The Army Corps of Engineers will be getting $2.6 billion for Louisiana under the infrastructure and supplemental disaster acts, Gov. John Bel Edwards said Jan. 19.
The disaster bill to help recovery from Hurricane Ida includes over $2 billion for flood prevention in Louisiana, he said. The $1 trillion infrastructure bill includes $643 million for 21 Louisiana coastal and water management projects.
“Our unrelenting message has been that Louisiana’s coastal crisis is a national crisis. Investments in coastal protection and restoration make life in south Louisiana possible, protect interstate commerce, and support major economic engines that supply goods and services to our entire country,” Edwards said. “Today’s federal investments show that we are being heard and rewarded for our good work.”
The disaster relief money includes $783 million for a hurricane protection project from New Orleans to Venice, which is on the ragged toe of the boot-shaped state; $453 million for the west shore of Lake Pontchartrain and $163 million for the Atchafalaya Basin.
Earlier Wednesday, the state Coastal Protection and Restoration Authority said it plans to spend nearly $1.3 billion in the fiscal year starting July 1, with 81% of that outlay going to construction.
The Corps money is unlikely to affect that total, but details will likely need reworking to provide state matches for federal projects, authority executive director Bren Haase said.
About 60% of the agency’s planned spending for fiscal 2023 will be coming from various funds set up to dole out settlements and fines from the BP oil spill of 2010.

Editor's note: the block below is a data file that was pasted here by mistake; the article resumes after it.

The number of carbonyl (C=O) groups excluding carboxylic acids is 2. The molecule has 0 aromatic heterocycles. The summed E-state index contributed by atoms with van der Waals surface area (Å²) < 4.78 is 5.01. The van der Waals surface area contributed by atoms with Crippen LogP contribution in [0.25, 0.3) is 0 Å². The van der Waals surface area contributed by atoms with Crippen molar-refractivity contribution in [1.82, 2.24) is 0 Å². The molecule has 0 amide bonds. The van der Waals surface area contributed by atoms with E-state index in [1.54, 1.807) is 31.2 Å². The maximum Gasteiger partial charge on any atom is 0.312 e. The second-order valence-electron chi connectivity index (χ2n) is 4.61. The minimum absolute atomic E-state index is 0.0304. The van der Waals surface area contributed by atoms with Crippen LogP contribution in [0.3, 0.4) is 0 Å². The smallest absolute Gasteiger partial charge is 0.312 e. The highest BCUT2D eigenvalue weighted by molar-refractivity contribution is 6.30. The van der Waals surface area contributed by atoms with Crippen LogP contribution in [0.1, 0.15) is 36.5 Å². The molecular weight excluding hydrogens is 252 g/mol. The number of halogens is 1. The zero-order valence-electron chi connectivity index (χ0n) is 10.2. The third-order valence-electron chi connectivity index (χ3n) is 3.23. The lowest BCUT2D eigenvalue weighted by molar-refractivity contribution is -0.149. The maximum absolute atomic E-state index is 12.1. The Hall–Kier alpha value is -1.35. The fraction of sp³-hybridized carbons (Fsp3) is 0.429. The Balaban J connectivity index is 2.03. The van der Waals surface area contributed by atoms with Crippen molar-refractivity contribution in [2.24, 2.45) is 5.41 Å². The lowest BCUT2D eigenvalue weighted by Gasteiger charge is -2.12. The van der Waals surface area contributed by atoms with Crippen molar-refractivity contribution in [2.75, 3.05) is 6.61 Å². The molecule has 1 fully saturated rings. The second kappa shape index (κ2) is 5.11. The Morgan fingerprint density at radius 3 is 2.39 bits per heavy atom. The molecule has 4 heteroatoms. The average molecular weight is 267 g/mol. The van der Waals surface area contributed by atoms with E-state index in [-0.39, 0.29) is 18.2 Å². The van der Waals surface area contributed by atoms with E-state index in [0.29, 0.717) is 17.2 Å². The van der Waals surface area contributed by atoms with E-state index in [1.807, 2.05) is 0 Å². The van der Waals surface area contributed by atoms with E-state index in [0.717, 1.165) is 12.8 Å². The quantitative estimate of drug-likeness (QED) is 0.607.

“Fiscal Year 2023 is a pivotal moment for CPRA and our coast,” agency chairman Chip Kline said as the draft plan was presented Jan. 19 “This year marks a historic number of large-scale dredging projects, significant investments in hurricane protection, and the start of construction activities on a first-of-its-kind diversion project.”
An environmental coalition called Restore the Mississippi River was enthusiastic.
“Today’s announcement marks a turning point in Louisiana’s coastal program,” campaign director Simone Maloz said.
“This investment follows one of the more devastating hurricane seasons in Louisiana’s history,” she continued. “With so many communities still rebuilding from recent storms, the urgency and importance of restoring wetlands and protecting vulnerable communities cannot be overstated.”
In other news, the coastal authority said $13.7 million from the settlement of a 2006 oil spill will restore about 400 acres (160 hectares) of marsh in Cameron Parish. The settlement also will provide $1.5 million to create oyster reefs in lower Lake Calcasieu and $1.6 million for bird nesting habitat on an island in Terrebonne Parish.
Citgo Petroleum Corp. agreed last year to pay $19.7 million to cover state and federal claims for environmental damage from 2.2 million gallons (8.3 million liters) of oil that overflowed from wastewater storage tanks in Lake Charles during a rainstorm.
The state coastal agency said its draft plans for fiscal 2023 cover 114 projects, including 67 in the southeast, 39 in south central Louisiana and eight in the southwest.
It plans to spend more than $1 billion on construction for 76 projects, $80 million on engineering and design of 33 others, and $11 million on planning five projects.
It said construction will begin in Plaquemines Parish on the state’s first huge project to divert sediment from the Mississippi River to build wetlands. The Mid-Barataria Sediment Diversion “has the capability to build and sustain thousands of acres of land that would provide increased storm surge protection to our vulnerable communities, provide necessary habitats to sustain a productive estuary for fish, wildlife, and industry, and bring billions in economic benefit to the surrounding parishes,” a news release said.
It said 18 dredging projects will create or nourish more than 14,000 acres (5,600 hectares) of coastal wetlands.
“CPRA has remained unwavering in our commitment to fortifying Louisiana’s coast from Holly Beach to Hopedale,” said executive director Bren Haase.
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